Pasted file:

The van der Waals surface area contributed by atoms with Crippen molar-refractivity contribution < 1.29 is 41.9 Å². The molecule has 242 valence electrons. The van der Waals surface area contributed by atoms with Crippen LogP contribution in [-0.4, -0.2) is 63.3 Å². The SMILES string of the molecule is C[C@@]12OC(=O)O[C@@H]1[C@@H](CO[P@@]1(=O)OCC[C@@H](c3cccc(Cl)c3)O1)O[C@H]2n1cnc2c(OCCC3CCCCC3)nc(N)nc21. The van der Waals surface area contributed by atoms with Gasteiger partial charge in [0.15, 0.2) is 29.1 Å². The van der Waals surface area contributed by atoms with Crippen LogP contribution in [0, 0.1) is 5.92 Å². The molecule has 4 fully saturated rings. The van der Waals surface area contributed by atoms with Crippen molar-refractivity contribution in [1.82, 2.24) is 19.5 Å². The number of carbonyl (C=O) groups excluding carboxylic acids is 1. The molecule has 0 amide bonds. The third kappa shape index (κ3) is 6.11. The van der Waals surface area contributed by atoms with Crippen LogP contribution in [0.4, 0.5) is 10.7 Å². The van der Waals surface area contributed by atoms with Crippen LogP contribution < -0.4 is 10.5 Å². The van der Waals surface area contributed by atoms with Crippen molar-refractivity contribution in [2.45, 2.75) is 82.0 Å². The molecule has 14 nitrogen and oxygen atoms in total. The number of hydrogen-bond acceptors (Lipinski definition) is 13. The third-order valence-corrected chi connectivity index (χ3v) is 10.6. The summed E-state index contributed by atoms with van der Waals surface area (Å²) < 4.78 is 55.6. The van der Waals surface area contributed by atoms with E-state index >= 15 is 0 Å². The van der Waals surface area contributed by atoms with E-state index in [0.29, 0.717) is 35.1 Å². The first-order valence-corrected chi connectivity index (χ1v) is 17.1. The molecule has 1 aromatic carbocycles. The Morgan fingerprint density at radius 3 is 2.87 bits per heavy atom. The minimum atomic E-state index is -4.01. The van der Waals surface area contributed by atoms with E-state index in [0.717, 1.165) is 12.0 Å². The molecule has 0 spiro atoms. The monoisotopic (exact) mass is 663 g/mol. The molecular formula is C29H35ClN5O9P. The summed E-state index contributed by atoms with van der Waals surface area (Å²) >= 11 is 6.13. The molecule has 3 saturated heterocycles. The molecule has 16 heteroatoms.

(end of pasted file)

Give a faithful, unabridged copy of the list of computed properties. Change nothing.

The van der Waals surface area contributed by atoms with Crippen molar-refractivity contribution < 1.29 is 41.9 Å². The molecule has 242 valence electrons. The van der Waals surface area contributed by atoms with Crippen LogP contribution in [-0.4, -0.2) is 63.3 Å². The SMILES string of the molecule is C[C@@]12OC(=O)O[C@@H]1[C@@H](CO[P@@]1(=O)OCC[C@@H](c3cccc(Cl)c3)O1)O[C@H]2n1cnc2c(OCCC3CCCCC3)nc(N)nc21. The van der Waals surface area contributed by atoms with Gasteiger partial charge in [0.15, 0.2) is 29.1 Å². The van der Waals surface area contributed by atoms with Crippen LogP contribution in [0, 0.1) is 5.92 Å². The molecule has 4 fully saturated rings. The van der Waals surface area contributed by atoms with Crippen molar-refractivity contribution in [1.82, 2.24) is 19.5 Å². The number of carbonyl (C=O) groups excluding carboxylic acids is 1. The molecule has 0 amide bonds. The third kappa shape index (κ3) is 6.11. The van der Waals surface area contributed by atoms with Crippen LogP contribution in [0.4, 0.5) is 10.7 Å². The van der Waals surface area contributed by atoms with Crippen LogP contribution < -0.4 is 10.5 Å². The van der Waals surface area contributed by atoms with Crippen molar-refractivity contribution in [2.45, 2.75) is 82.0 Å². The molecule has 14 nitrogen and oxygen atoms in total. The number of hydrogen-bond acceptors (Lipinski definition) is 13. The third-order valence-corrected chi connectivity index (χ3v) is 10.6. The summed E-state index contributed by atoms with van der Waals surface area (Å²) < 4.78 is 55.6. The van der Waals surface area contributed by atoms with E-state index >= 15 is 0 Å². The van der Waals surface area contributed by atoms with E-state index in [0.29, 0.717) is 35.1 Å². The first-order valence-corrected chi connectivity index (χ1v) is 17.1. The molecule has 1 aromatic carbocycles. The Morgan fingerprint density at radius 3 is 2.87 bits per heavy atom. The minimum atomic E-state index is -4.01. The van der Waals surface area contributed by atoms with E-state index in [0.717, 1.165) is 12.0 Å². The molecule has 0 spiro atoms. The monoisotopic (exact) mass is 663 g/mol. The molecular formula is C29H35ClN5O9P. The summed E-state index contributed by atoms with van der Waals surface area (Å²) >= 11 is 6.13. The molecule has 3 saturated heterocycles. The molecule has 16 heteroatoms.